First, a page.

Gibson TB-1 #720-6
The style 1, priced at $50, was a mainstay of Gibson's lower-priced non-Mastertone line of the 1930s. Style 1 had nickel-plated hardware and a dark-finished maple neck and resonator, with white binding on the neck and both edges of the resonator; the tailpiece was an inexpensive type referred to in Gibson catalogs as the "Grover first model". Even though the Mastertone models had by this time gone to the double-cut peghead shape, the fiddle-shaped peghead was retained on style 1, with a minor modification--the two small indentations normally found under the fourth- and first-string tuners were absent. The rosewood fingerboard was normally inlaid with a fleur-de-lis inlay pattern which is also known by such varying names as "gulls" and "flying birds".
This style 1 tenor banjo bears the factory order number #720-6 on the wooden rim, which dates to 1934 (see Gibson banjo serial numbers vs. factory order numbers). The factory order number written in chalk inside the resonator, however, is #270-9, which dates to 1932 and corresponds to a batch of style 3 mandolin-banjos, which featured the same straight-grain maple resonator as the style 1. The small factory order number written in enamal by the resonator's neck notch was partially sanded out at the factory. As a Mastertone, the MB-3 would have been equipped with four resonator lugs rather than the typical three of a non-Mastertone, and four filled holes are visible where the original lugs were removed and three installed in the correct positions for a style 1. As if two factory order numbers separated by two years on one instrument weren't enough, the neck heel is marked with the lot number #9925, which corresponds to a lot of style 1 tenor banjos from 1930.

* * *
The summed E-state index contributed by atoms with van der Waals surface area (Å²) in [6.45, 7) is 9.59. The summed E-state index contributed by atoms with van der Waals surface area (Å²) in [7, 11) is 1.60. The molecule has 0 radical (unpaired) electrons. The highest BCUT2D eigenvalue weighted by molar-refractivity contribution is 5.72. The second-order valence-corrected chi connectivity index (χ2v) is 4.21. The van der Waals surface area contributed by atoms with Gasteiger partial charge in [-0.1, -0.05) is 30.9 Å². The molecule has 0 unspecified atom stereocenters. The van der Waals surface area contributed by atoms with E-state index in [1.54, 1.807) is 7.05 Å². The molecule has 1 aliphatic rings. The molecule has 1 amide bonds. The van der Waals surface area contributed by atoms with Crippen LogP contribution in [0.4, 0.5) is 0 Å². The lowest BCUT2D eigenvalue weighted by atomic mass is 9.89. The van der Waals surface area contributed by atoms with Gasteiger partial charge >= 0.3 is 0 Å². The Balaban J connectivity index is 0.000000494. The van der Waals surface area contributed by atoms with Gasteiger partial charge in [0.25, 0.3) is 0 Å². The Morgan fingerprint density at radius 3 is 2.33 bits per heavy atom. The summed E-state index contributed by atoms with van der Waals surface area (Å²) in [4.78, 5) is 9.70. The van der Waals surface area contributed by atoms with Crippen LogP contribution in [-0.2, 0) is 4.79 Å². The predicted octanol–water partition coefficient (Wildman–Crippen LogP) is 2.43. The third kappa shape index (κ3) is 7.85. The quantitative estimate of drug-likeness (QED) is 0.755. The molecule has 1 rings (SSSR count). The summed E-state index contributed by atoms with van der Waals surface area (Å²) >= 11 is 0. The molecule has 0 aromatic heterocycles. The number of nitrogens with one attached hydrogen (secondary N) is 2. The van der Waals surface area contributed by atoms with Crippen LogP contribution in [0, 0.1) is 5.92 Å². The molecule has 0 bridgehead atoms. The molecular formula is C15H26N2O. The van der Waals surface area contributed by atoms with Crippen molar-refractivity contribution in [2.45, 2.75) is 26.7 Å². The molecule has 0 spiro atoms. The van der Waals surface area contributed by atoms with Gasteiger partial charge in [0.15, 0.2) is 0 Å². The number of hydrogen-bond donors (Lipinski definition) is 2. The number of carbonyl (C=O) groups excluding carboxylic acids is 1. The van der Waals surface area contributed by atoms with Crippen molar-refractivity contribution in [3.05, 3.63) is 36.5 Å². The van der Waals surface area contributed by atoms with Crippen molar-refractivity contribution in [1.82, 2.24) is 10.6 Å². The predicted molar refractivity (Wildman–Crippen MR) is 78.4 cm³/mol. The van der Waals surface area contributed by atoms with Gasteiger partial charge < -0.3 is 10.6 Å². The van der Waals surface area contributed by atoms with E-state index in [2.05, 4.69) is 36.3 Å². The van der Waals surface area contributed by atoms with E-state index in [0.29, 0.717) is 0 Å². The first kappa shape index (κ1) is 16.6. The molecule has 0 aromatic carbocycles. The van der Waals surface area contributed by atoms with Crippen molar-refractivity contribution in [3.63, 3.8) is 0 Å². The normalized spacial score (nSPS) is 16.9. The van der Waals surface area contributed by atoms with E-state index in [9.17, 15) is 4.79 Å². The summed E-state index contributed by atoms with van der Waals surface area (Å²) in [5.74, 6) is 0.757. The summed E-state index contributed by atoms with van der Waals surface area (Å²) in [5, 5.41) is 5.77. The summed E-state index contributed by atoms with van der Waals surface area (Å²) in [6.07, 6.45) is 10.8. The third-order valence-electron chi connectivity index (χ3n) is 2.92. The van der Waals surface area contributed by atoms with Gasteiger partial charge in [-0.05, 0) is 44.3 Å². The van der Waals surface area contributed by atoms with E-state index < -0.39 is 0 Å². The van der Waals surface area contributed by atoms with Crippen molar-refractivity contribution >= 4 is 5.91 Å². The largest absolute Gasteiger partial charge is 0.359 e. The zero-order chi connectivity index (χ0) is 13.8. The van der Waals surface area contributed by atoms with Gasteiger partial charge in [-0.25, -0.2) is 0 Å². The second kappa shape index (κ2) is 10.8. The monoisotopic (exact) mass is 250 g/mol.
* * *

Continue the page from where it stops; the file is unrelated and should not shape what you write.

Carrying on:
This banjo gives all indications of having been shipped from the Gibson factory in its current configuration. It is housed in a #511 Geib and Schaefer "red-line" case featuring an extremely rare Geib and Schaefer label on the underside of the case pocket lid.
This banjo is sold. Please visit my page of Prewar Gibson Banjos for Sale to see what's available now.
This banjo has now been converted to
five-string flathead with a neck by Ron Coleman; the pot remains unaltered with
its original brass hoop.
Photos courtesy of Dan Horner.